WASHINGTON, D.C. – Two Oregon politicians are asking the federal government change the rules regarding hemp production.
The 2018 Farm Bill included the Hemp Farming Act of 2018, authored in part by Democrat Senators Ron Wyden and Jeff Merkley. The act allowed for the issuing of a temporary rule that legalized the domestic production of hemp.
After hemp production was legalized, Wyden and Merkley said they’re concerned about unintended side effects the current rules could hold, including the sometimes impossible task of keeping THC levels below a certain “arbitrary” threshold.
“We appreciate USDA’s commitment to hemp producers across the United States, and are pleased by your efforts to grow and support domestic hemp production. Farmers in Oregon and across the country are on the precipice of an agricultural boom that, with the right regulatory framework, stands to boost rural economies in every corner of the country,” Senators Wyden and Merkley wrote.
They proposed the following rule changes be made by the U.S. Department of Agriculture:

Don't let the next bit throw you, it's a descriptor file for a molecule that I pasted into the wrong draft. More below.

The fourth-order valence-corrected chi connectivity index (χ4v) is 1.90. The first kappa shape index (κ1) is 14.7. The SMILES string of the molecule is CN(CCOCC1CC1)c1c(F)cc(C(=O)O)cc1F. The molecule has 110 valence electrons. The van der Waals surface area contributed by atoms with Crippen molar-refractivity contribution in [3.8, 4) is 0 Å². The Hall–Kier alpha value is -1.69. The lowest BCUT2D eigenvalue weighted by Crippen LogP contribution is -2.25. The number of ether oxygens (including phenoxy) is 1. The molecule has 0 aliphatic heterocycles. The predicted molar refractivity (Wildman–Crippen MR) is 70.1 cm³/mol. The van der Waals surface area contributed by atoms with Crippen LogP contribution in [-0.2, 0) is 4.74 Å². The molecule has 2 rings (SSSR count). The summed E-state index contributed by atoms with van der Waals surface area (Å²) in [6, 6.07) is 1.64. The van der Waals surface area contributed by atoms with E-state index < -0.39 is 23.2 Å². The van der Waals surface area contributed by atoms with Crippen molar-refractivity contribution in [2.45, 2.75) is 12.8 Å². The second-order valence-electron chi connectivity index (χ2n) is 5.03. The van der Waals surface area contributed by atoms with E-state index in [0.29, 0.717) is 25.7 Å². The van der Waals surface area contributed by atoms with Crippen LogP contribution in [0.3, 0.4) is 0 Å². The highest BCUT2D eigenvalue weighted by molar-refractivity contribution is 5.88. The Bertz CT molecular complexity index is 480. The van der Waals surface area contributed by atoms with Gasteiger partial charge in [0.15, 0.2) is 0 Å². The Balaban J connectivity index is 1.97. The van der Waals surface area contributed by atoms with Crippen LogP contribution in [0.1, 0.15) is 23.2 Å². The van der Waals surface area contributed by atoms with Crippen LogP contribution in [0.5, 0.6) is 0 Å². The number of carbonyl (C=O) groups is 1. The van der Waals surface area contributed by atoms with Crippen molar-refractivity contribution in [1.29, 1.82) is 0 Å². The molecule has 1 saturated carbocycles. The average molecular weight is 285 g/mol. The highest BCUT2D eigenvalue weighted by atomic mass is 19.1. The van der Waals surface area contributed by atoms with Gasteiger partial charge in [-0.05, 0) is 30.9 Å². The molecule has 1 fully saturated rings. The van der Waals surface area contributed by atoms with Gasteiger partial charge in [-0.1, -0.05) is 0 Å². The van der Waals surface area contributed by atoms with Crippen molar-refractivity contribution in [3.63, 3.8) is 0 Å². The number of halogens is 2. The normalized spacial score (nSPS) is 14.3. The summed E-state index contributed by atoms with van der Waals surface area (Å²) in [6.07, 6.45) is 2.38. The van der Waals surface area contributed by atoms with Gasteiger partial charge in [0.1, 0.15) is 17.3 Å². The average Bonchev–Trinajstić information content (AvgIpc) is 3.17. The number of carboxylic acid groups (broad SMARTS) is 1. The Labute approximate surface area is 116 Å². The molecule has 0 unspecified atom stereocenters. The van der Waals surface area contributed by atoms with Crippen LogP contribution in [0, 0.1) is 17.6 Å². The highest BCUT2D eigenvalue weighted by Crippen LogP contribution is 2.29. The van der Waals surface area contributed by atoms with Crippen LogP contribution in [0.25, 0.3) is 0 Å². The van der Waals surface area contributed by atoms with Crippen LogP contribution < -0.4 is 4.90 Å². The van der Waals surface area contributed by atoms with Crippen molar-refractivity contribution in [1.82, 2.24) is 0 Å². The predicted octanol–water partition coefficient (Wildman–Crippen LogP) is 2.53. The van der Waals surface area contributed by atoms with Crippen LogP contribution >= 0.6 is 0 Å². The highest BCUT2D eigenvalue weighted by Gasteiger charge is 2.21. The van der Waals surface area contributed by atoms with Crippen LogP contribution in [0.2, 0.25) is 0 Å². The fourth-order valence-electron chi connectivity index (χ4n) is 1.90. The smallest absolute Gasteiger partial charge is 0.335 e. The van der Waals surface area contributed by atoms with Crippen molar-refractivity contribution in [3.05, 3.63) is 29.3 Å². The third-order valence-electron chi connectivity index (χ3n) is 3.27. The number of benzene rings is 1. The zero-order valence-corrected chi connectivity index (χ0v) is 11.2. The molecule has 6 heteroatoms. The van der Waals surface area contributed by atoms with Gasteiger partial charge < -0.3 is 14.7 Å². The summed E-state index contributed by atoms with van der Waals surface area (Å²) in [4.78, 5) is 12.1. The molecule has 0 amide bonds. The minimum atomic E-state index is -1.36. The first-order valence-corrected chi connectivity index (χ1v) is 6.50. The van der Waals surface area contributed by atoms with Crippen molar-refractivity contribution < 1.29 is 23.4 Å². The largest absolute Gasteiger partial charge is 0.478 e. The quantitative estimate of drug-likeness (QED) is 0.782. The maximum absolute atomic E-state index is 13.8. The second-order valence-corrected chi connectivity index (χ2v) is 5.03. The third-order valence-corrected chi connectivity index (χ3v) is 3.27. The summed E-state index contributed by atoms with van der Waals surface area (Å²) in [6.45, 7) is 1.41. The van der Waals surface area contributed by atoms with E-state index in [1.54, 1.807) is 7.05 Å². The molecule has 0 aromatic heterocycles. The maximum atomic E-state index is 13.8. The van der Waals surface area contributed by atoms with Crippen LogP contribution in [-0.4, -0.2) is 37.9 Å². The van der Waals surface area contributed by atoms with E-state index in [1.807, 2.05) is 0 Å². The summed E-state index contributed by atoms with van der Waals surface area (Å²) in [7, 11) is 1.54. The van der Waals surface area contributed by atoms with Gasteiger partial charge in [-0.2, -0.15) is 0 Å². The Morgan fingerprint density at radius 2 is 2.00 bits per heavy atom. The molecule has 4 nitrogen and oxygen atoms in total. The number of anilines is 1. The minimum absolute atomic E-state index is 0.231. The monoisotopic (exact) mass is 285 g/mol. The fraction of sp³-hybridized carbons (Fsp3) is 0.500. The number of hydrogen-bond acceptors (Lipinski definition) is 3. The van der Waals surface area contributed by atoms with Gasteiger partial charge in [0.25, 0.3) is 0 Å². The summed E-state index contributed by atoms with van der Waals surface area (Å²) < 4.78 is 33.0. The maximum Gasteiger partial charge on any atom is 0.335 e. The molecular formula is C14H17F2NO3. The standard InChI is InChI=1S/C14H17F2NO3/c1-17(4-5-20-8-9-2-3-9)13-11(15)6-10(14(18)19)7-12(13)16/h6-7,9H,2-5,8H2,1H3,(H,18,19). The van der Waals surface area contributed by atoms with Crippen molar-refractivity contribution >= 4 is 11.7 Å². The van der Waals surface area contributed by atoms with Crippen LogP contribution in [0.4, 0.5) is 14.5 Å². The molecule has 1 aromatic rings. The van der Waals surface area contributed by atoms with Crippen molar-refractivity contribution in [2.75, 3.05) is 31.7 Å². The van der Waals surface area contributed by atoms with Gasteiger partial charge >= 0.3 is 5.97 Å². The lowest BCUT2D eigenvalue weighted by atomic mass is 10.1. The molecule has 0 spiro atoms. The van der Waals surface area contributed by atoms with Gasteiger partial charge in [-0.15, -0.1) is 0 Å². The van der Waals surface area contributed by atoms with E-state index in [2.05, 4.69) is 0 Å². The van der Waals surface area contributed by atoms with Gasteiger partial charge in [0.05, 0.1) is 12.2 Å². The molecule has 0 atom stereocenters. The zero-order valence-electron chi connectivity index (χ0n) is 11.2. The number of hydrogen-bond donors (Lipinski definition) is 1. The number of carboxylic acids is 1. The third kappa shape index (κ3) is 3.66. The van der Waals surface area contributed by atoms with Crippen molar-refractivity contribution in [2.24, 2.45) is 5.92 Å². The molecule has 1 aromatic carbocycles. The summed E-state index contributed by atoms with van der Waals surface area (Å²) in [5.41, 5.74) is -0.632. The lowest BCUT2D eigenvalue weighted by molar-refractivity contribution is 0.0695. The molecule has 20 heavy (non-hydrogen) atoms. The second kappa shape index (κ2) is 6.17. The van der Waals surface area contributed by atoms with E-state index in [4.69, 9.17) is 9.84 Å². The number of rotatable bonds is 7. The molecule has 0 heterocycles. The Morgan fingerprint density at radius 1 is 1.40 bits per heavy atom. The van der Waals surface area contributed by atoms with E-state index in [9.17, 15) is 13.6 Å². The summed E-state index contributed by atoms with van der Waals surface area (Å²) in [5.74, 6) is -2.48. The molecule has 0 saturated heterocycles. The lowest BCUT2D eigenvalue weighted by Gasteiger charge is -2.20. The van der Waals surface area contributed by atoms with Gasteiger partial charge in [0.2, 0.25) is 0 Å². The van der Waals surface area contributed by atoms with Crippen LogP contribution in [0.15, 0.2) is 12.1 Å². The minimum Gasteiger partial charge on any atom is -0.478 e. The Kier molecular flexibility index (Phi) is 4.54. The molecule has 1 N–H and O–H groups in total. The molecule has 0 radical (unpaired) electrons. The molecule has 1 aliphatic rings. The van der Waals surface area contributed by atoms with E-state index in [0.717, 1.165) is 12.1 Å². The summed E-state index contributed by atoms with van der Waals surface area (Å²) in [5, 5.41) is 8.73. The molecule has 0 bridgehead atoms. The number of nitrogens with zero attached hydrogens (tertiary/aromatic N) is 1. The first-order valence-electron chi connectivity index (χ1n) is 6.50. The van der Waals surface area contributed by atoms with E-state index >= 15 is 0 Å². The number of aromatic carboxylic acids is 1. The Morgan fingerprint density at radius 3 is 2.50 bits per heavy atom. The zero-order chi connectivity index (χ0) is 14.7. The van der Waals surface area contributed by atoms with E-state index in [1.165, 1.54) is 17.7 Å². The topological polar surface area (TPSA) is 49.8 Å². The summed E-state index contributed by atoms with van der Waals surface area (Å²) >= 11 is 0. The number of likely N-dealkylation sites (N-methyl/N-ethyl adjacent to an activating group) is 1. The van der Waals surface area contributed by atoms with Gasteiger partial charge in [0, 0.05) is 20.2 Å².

- Follow the Oregon model and extend the timeline for testing before harvest to a more realistic timeframe, and provide a reasonable timeframe for post-testing harvest, citing concerns that the proposed requirement of 15 days will be an impossible obstacle for growers to overcome;
- Remove the requirement that testing labs must be Drug Enforcement Administration (DEA)-registered, as hemp is a legal commodity and not subject to DEA, and such requirements would also cause unnecessary delays;
- Allow testing for delta-9 THC using methods that do not involve the application of heat or decarboxylation, and to remove all requirements for converting THCA into THC, as the 2018 Farm Bill allows for flexibility in testing methods by allowing “other similarly reliable methods”;
- Follow Oregon’s pre-harvest sampling protocol that a “sample shall be obtained from flowering tops when flowering tops are present, and shall be approximately 8 inches in length,” rather than requiring a sample from the flower or bud located at the top one-third of the plant;
- Set a negligence threshold greater than 1% for THC content—if one must be set—as the interim rule’s current threshold at 0.5% is arbitrary and far too low: A reasonably prudent hemp producer could take the necessary steps and precautions to produce hemp—such as using certified seed, using seed that has reliable grown complaint plants in other parts of the country, and engaging in other best practices—yet still produce hemp plants that exceed this 0.5% THC concentration.
You can read the senators’ letter HERE.